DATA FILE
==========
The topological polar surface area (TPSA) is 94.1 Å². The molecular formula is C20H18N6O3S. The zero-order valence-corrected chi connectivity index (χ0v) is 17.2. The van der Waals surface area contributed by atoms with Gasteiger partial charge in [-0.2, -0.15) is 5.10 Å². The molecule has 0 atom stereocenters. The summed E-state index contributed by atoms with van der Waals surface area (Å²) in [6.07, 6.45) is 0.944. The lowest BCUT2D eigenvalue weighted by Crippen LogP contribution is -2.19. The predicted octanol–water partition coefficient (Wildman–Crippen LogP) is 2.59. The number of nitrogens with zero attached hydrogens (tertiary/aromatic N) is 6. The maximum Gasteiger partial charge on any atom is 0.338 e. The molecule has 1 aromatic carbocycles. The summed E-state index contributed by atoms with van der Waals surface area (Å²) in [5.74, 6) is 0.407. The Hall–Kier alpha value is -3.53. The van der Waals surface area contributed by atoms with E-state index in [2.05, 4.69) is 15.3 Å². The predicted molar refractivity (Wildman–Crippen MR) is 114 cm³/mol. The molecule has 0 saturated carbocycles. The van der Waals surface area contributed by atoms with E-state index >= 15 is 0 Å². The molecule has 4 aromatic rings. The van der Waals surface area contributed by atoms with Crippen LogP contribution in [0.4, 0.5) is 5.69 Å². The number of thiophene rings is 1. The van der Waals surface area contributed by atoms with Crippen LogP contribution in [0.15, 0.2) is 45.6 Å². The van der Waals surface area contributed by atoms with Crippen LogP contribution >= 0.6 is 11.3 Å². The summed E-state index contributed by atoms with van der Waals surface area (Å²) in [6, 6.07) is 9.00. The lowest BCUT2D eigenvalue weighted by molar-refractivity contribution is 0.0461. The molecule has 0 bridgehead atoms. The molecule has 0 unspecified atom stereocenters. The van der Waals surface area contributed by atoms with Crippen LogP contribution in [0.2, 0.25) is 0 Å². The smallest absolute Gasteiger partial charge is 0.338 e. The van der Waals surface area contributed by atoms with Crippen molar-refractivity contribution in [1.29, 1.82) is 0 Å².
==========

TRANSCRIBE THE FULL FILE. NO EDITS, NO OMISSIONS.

The topological polar surface area (TPSA) is 94.1 Å². The molecular formula is C20H18N6O3S. The zero-order valence-corrected chi connectivity index (χ0v) is 17.2. The van der Waals surface area contributed by atoms with Gasteiger partial charge in [-0.2, -0.15) is 5.10 Å². The molecule has 0 atom stereocenters. The summed E-state index contributed by atoms with van der Waals surface area (Å²) in [6.07, 6.45) is 0.944. The lowest BCUT2D eigenvalue weighted by Crippen LogP contribution is -2.19. The predicted octanol–water partition coefficient (Wildman–Crippen LogP) is 2.59. The number of nitrogens with zero attached hydrogens (tertiary/aromatic N) is 6. The maximum Gasteiger partial charge on any atom is 0.338 e. The molecule has 1 aromatic carbocycles. The summed E-state index contributed by atoms with van der Waals surface area (Å²) in [5.74, 6) is 0.407. The Hall–Kier alpha value is -3.53. The van der Waals surface area contributed by atoms with E-state index in [2.05, 4.69) is 15.3 Å². The predicted molar refractivity (Wildman–Crippen MR) is 114 cm³/mol. The molecule has 0 saturated carbocycles. The van der Waals surface area contributed by atoms with E-state index >= 15 is 0 Å². The molecule has 4 aromatic rings. The van der Waals surface area contributed by atoms with Crippen LogP contribution in [0.4, 0.5) is 5.69 Å². The number of thiophene rings is 1. The van der Waals surface area contributed by atoms with Crippen LogP contribution in [0.15, 0.2) is 45.6 Å². The van der Waals surface area contributed by atoms with Crippen LogP contribution >= 0.6 is 11.3 Å². The summed E-state index contributed by atoms with van der Waals surface area (Å²) in [6, 6.07) is 9.00. The lowest BCUT2D eigenvalue weighted by molar-refractivity contribution is 0.0461. The molecule has 0 bridgehead atoms. The molecule has 0 unspecified atom stereocenters. The van der Waals surface area contributed by atoms with Crippen LogP contribution in [0.2, 0.25) is 0 Å². The smallest absolute Gasteiger partial charge is 0.338 e. The van der Waals surface area contributed by atoms with Crippen molar-refractivity contribution in [1.29, 1.82) is 0 Å².